> Ed wrote:
>> One little trick I have learned is, if I'm using the lcd rather than the
>> viewfinder, have a neck strap on the camera and hold the camera out in front
>> of your face till the neck strap is pulled tight against the back of your
>> neck. That helps me a lot with my kind of shakey hands.
>>
>> Good luck,
>> Ed
>>

....
> And if possible, avoid using the LCD this way. Just holding the camera
> firmly against the head adds about a 10 lb. mass and its inertia to the
> system, providing a LOT of steadiness.


Ron, I have to disagree with this. I see this assertion made often. The
book, "Digital Camera Hacks," states it succinctly: "...it's harder to
steady the camera during exposure at arm's length." In the absence of any
other factors, that's probably true. But, like Ed, I find I can hold a
camera much more steadily by using a combination of strap tension and arm
bracing. Held up to the eye, the camera has only a single column of
vertical support, with very limited assistance from some extra vertical
bracing at the top of the column; using strap tension adds horizontal and
vertical bracing and reduces sway in the upper portion of the vertical
column.

Of course, it may well be that I can do better with the LCD because I never
mastered the Leica grip, or because my eyeglasses prevent a good
camera/head meld. Whatever the reason, the LCD works better for me.

All this is irrelevant to the original poster, who has a 300D. One reason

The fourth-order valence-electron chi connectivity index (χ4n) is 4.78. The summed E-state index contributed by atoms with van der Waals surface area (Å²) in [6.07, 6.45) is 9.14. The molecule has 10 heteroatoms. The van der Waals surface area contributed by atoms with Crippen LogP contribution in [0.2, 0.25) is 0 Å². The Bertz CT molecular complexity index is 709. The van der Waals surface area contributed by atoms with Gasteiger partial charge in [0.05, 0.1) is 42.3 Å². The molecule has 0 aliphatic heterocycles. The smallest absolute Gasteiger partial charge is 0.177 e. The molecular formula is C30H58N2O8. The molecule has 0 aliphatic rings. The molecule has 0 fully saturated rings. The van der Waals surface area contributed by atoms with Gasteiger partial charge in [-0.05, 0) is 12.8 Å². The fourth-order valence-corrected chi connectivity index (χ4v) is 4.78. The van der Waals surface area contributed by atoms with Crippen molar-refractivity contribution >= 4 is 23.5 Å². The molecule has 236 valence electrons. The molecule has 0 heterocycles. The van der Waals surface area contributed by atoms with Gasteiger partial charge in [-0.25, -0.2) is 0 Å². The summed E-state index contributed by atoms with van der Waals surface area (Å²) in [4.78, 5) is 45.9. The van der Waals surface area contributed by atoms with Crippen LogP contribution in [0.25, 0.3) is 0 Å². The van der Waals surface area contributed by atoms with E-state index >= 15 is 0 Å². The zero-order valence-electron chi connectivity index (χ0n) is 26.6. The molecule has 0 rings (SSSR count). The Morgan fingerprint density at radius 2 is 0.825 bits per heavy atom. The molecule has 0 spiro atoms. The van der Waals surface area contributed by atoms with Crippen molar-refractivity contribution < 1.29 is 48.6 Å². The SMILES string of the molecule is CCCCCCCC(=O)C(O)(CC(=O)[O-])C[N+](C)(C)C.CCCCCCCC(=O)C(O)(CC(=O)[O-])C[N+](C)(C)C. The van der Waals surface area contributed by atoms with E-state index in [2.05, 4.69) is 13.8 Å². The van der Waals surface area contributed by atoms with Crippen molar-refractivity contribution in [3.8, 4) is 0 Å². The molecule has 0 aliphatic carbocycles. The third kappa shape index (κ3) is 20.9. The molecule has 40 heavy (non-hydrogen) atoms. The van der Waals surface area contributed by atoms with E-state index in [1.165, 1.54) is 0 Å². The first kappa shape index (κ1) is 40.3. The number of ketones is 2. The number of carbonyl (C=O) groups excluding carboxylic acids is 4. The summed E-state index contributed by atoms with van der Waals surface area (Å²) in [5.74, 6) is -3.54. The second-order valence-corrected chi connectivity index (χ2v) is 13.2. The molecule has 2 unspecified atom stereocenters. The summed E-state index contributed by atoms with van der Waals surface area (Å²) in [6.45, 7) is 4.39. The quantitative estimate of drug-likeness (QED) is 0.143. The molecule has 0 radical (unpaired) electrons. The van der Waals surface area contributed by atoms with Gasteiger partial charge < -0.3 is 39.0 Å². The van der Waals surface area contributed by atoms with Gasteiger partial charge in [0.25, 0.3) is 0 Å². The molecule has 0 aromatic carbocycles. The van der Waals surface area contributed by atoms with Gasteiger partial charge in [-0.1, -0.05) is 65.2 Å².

I'm reluctant to dive into DSLRs is their inability to use the LCD as an
alternate finder.

 
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Ron Hunter
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      06-29-2004
David Dyer-Bennet wrote:

> Ron Hunter <(E-Mail Removed)> writes:
>
>
>>Ed wrote:
>>
>>>One little trick I have learned is, if I'm using the lcd rather than the
>>>viewfinder, have a neck strap on the camera and hold the camera out in front
>>>of your face till the neck strap is pulled tight against the back of your
>>>neck. That helps me a lot with my kind of shakey hands.

>
>
>>And if possible, avoid using the LCD this way. Just holding the
>>camera firmly against the head adds about a 10 lb. mass and its
>>inertia to the system, providing a LOT of steadiness.

>
>
> My experience is that using the technique Ed described is *far* more
> stable than pulling the camera in to my face (as measured by how low a
> shutter speed I can use without getting visible blur from camera
> shake).
>
> The technique ties the camera to the entire upper body, instead of
> just the head. And pulling it up to your head gives problems with
> curved vs. flat surfaces not mating right, whereas the hands hold the
> camera solidly and the strap meets your neck well, giving a much more
> solid connection.


Perhaps the point is that I won't use a camera with a strap. Can't
stand anything dangling around my neck. We use what we have. Works for me.
 
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Phil Wheeler
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      06-29-2004


David J Taylor wrote:
> "Don Stauffer" <(E-Mail Removed)> wrote in message
> news:(E-Mail Removed)...
>
>>Why do you reject the idea of a tripod? Modern tripods are compact,
>>light, and compared to the past, relatively inexpensive now.

>
>
> I reject a tripod because of the weight and inconvenience. Not quite the
> thing to take into a restaurant for dinner, nor will many museums,
> theatres etc. allow them.
>


Exactly. That's why IS lenses and/or high ISO (need dSLR to go real
high) is a good answer. Plus tripod is just more stuff to lug.

Hmmm .. wonder if a hiking stick monopod would make it into a museum? <g>

Phil